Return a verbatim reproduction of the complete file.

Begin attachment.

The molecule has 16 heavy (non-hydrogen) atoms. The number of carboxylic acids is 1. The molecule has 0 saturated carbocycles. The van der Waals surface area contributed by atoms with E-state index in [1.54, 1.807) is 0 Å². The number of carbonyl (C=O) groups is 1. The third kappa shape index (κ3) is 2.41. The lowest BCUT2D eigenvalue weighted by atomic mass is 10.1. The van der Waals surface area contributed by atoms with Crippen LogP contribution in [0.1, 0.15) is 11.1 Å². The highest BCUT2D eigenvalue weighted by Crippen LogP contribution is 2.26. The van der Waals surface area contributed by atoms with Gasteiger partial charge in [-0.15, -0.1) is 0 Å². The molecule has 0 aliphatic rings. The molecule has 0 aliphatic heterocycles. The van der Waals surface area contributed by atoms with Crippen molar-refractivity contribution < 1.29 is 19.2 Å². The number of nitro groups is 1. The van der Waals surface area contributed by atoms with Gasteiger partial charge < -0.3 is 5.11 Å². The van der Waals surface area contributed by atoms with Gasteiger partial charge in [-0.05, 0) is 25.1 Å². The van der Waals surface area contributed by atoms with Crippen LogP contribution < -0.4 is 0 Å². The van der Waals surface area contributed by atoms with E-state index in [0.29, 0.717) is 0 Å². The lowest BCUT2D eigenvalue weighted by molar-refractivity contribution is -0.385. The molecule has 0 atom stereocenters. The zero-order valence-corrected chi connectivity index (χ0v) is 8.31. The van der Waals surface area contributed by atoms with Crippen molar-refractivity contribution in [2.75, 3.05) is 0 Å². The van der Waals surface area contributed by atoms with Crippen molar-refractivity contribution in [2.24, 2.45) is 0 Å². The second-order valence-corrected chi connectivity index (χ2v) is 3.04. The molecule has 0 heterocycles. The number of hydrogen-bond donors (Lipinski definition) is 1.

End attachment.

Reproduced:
The molecule has 16 heavy (non-hydrogen) atoms. The number of carboxylic acids is 1. The molecule has 0 saturated carbocycles. The van der Waals surface area contributed by atoms with E-state index in [1.54, 1.807) is 0 Å². The number of carbonyl (C=O) groups is 1. The third kappa shape index (κ3) is 2.41. The lowest BCUT2D eigenvalue weighted by atomic mass is 10.1. The van der Waals surface area contributed by atoms with Crippen LogP contribution in [0.1, 0.15) is 11.1 Å². The highest BCUT2D eigenvalue weighted by Crippen LogP contribution is 2.26. The van der Waals surface area contributed by atoms with Gasteiger partial charge in [-0.15, -0.1) is 0 Å². The molecule has 0 aliphatic rings. The molecule has 0 aliphatic heterocycles. The van der Waals surface area contributed by atoms with Crippen molar-refractivity contribution < 1.29 is 19.2 Å². The number of nitro groups is 1. The van der Waals surface area contributed by atoms with Gasteiger partial charge < -0.3 is 5.11 Å². The van der Waals surface area contributed by atoms with Gasteiger partial charge in [-0.05, 0) is 25.1 Å². The van der Waals surface area contributed by atoms with Crippen LogP contribution < -0.4 is 0 Å². The van der Waals surface area contributed by atoms with E-state index in [0.29, 0.717) is 0 Å². The lowest BCUT2D eigenvalue weighted by molar-refractivity contribution is -0.385. The molecule has 0 atom stereocenters. The zero-order valence-corrected chi connectivity index (χ0v) is 8.31. The van der Waals surface area contributed by atoms with Crippen molar-refractivity contribution in [2.75, 3.05) is 0 Å². The van der Waals surface area contributed by atoms with Crippen molar-refractivity contribution in [2.24, 2.45) is 0 Å². The second-order valence-corrected chi connectivity index (χ2v) is 3.04. The molecule has 0 heterocycles. The number of hydrogen-bond donors (Lipinski definition) is 1.